Vigilantism in an Extremely Volatile Environment

Among the accounts of Civil War-era violence in this book are several that take place in Northeast Texas.

Among the accounts of Civil War-era violence in this book are several that take place in Northeast Texas.

Last week I wrote about an event that occurred in northeast Hunt County in 1844, prior to the creation of Hunt County. After several thefts and at least three murders, settlers in the vicinity took the law into their own hands, formed posses who arrested eight men, and set up a mock court system. All eight were charged with theft; four were charged with murder. The so-called jury found the four guilty of murder and sentenced them to hang. The four not involved with murder were forced to leave Texas after putting nooses around the necks of the murderers and witnessing their compadres hang.

Today we skip ahead almost twenty years to 1862-1863, in the throes of the Civil War. Before Texas left the Union a vote was taken in all counties to determine whether to secede or remain in the Union. The vote in Hunt County was incredibly close, 51% voted to secede while 49% wanted to remain. It created an extremely volatile environment that would continue until 1874 or later. Lack of trust and violence once again led to vigilante justice. Here are some of the stories Judy Fall and the late David Pickering captured in their book Brush Men & Vigilantes: Civil War Dissent in Texas (Texas A&M Press, 2000).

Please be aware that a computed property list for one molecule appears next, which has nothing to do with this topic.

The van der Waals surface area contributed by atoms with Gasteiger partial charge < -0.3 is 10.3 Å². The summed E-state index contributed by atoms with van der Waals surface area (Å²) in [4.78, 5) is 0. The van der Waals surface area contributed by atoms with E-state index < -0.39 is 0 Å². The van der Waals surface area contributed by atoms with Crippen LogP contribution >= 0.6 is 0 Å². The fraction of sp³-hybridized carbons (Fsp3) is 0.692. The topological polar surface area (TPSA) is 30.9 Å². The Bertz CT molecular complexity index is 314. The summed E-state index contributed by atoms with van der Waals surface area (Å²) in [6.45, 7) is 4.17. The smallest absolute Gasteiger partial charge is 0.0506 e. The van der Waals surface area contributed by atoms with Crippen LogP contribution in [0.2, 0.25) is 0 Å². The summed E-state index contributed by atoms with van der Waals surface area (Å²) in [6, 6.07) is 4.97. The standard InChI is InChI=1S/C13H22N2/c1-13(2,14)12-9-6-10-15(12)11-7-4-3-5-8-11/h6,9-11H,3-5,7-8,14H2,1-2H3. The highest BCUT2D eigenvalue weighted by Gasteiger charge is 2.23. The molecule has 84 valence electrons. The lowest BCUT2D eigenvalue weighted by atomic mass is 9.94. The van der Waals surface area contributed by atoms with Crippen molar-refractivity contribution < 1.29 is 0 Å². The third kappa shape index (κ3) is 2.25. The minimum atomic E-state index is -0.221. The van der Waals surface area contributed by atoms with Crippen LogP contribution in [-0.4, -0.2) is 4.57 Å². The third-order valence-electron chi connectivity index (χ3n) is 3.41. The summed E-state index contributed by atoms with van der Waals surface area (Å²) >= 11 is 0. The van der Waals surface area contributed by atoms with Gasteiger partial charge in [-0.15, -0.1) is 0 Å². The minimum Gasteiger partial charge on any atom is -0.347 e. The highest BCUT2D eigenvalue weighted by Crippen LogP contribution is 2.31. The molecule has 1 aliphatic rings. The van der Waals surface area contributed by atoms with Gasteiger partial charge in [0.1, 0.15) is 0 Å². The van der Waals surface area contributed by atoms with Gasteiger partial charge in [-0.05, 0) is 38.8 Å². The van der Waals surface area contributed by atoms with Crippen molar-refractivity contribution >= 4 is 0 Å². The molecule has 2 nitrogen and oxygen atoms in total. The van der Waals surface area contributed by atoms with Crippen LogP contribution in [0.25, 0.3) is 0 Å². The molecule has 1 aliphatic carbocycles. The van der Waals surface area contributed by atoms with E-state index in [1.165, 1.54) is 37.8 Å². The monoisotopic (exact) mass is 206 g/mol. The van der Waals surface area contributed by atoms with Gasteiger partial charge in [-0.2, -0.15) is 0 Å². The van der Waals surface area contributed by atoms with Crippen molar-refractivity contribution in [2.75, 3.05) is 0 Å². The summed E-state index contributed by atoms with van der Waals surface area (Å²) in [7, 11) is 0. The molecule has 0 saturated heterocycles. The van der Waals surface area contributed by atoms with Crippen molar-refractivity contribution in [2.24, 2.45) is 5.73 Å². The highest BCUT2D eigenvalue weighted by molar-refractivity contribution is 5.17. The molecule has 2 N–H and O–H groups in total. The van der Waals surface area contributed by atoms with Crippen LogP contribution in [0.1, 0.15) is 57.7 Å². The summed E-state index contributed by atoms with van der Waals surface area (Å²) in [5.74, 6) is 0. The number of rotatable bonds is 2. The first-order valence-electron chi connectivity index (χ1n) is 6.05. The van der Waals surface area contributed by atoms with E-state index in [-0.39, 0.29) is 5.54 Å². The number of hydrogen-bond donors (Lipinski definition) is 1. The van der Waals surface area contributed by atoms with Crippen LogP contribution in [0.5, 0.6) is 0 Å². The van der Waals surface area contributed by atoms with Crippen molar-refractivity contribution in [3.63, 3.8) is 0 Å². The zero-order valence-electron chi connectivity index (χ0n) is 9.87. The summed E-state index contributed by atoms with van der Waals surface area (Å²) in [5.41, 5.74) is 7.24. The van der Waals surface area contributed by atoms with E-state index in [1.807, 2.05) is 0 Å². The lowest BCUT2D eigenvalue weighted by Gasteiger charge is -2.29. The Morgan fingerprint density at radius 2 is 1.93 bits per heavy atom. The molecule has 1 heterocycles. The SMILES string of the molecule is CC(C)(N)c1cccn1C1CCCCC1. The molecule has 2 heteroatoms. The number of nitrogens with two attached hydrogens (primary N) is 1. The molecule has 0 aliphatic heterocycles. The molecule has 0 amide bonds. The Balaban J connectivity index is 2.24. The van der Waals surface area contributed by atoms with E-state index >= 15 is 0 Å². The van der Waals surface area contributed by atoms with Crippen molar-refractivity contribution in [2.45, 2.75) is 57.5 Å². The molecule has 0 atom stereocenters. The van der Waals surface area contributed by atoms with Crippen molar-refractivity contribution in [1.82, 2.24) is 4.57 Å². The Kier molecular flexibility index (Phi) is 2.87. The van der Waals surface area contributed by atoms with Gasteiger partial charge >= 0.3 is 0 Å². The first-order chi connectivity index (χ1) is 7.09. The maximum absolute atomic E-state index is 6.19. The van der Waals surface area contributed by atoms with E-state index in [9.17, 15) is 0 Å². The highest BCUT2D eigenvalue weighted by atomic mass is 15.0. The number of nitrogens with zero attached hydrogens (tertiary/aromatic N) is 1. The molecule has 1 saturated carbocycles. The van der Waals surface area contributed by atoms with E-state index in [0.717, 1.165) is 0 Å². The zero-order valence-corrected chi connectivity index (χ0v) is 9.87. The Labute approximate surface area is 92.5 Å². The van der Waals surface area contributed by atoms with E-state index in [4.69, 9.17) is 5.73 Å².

Falls and Pickering relied on early newspapers, oral histories gathered by Judge L.L. Bowman in the 1920s and 30s, along with few legal documents created at the time. Dates and names may be slightly erroneous, but the gist is true.

In 1861 attorney Martin D. Hart of Greenville raised a company of men known as the Greenville Guards. At the top of the roster, Hart wrote, “We are willing to serve on the Confederate side if our home county is invaded, but not otherwise.” Clearly, Hart and his men were part of the 49% of Union supporters in the county.

In the summer of 1862, Hart and thirty-seven others made their way to Missouri where they volunteered in the Union Army. Hart then sent about twenty men back to Hunt County to recruit Unionists. They arrived here in late January, shortly after Captain Hart and his lieutenant, a man from Illinois named Hayes were captured and hanged at Fort Smith by Confederate troops.

News quickly spread in Hunt County and before 1863 was over, at least nine men associated with Hart were captured and executed by vigilantes, or Brushmen.

The first to die were Parson Austin H. Glenn, a Methodist Protestant (Northern) preacher and a man known only as Trace Chain Smith. Glenn lived near Prairie Valley, between Lone Oak and Campbell where arms captured in Arkansas were hidden. Taken by bushwhackers, the two men were held in a barn until a mob overpowered the guards and hanged them on the banks of Cowleech Creek.

Parson Glenn aided the injured Horace DeArman who slipped away and joined four other Hart followers in Jernigan Thicket near Commerce. There they joined several others in hiding. When food stores became desperate, DeArman and three others agreed to surrender. After much negotiation, the four came out of the thicket believing they would be taken to Greenville for a legitimate trial. Instead, the negotiators escorted them to Sulphur Springs, the home of the radical Knights of the Golden Circle, a pro-Confederate group. Colonel Earley (Early) from Fannin County led the prosecution “charging the men with treason and complicity with a company of murderers and robbers.” All four were hanged near White Oak Creek in present day Sulphur Springs. The remaining men managed to escape that time, but many were later caught and hanged.

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